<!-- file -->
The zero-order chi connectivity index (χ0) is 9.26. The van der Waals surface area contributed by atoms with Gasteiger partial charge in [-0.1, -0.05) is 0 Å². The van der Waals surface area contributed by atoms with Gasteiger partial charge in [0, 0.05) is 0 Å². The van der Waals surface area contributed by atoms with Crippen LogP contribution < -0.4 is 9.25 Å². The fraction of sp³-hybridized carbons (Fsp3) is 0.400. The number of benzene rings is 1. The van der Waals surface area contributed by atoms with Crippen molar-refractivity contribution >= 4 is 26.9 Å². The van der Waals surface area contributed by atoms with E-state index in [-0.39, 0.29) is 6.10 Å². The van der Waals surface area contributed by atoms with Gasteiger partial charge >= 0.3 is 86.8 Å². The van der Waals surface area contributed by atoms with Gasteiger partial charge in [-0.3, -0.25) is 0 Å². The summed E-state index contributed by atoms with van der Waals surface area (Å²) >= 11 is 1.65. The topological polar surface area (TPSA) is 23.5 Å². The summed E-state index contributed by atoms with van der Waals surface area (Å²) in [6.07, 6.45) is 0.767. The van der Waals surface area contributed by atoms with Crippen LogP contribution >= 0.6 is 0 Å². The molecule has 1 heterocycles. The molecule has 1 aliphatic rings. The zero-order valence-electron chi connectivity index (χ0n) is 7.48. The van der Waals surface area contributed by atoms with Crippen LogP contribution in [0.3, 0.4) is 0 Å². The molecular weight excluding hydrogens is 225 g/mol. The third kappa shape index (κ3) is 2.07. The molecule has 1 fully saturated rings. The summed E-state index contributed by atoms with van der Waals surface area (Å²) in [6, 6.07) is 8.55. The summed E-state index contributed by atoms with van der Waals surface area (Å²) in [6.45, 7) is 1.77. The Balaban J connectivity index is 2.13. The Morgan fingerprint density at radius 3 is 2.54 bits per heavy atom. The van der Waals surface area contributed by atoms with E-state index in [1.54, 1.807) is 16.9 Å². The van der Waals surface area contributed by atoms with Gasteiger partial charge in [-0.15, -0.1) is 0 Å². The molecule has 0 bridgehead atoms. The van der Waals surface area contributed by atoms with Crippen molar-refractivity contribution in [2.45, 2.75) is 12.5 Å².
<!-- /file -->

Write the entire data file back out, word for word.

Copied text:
The zero-order chi connectivity index (χ0) is 9.26. The van der Waals surface area contributed by atoms with Gasteiger partial charge in [-0.1, -0.05) is 0 Å². The van der Waals surface area contributed by atoms with Gasteiger partial charge in [0, 0.05) is 0 Å². The van der Waals surface area contributed by atoms with Crippen LogP contribution < -0.4 is 9.25 Å². The fraction of sp³-hybridized carbons (Fsp3) is 0.400. The number of benzene rings is 1. The van der Waals surface area contributed by atoms with Crippen molar-refractivity contribution >= 4 is 26.9 Å². The van der Waals surface area contributed by atoms with E-state index in [-0.39, 0.29) is 6.10 Å². The van der Waals surface area contributed by atoms with Gasteiger partial charge >= 0.3 is 86.8 Å². The van der Waals surface area contributed by atoms with Gasteiger partial charge in [-0.3, -0.25) is 0 Å². The summed E-state index contributed by atoms with van der Waals surface area (Å²) >= 11 is 1.65. The topological polar surface area (TPSA) is 23.5 Å². The summed E-state index contributed by atoms with van der Waals surface area (Å²) in [6.07, 6.45) is 0.767. The van der Waals surface area contributed by atoms with Crippen LogP contribution >= 0.6 is 0 Å². The molecule has 1 heterocycles. The molecule has 1 aliphatic rings. The zero-order valence-electron chi connectivity index (χ0n) is 7.48. The van der Waals surface area contributed by atoms with Crippen LogP contribution in [0.3, 0.4) is 0 Å². The molecular weight excluding hydrogens is 225 g/mol. The third kappa shape index (κ3) is 2.07. The molecule has 1 fully saturated rings. The summed E-state index contributed by atoms with van der Waals surface area (Å²) in [6, 6.07) is 8.55. The summed E-state index contributed by atoms with van der Waals surface area (Å²) in [6.45, 7) is 1.77. The Balaban J connectivity index is 2.13. The Morgan fingerprint density at radius 3 is 2.54 bits per heavy atom. The van der Waals surface area contributed by atoms with E-state index in [1.54, 1.807) is 16.9 Å². The van der Waals surface area contributed by atoms with Gasteiger partial charge in [-0.15, -0.1) is 0 Å². The molecule has 0 bridgehead atoms. The van der Waals surface area contributed by atoms with Crippen molar-refractivity contribution in [2.45, 2.75) is 12.5 Å².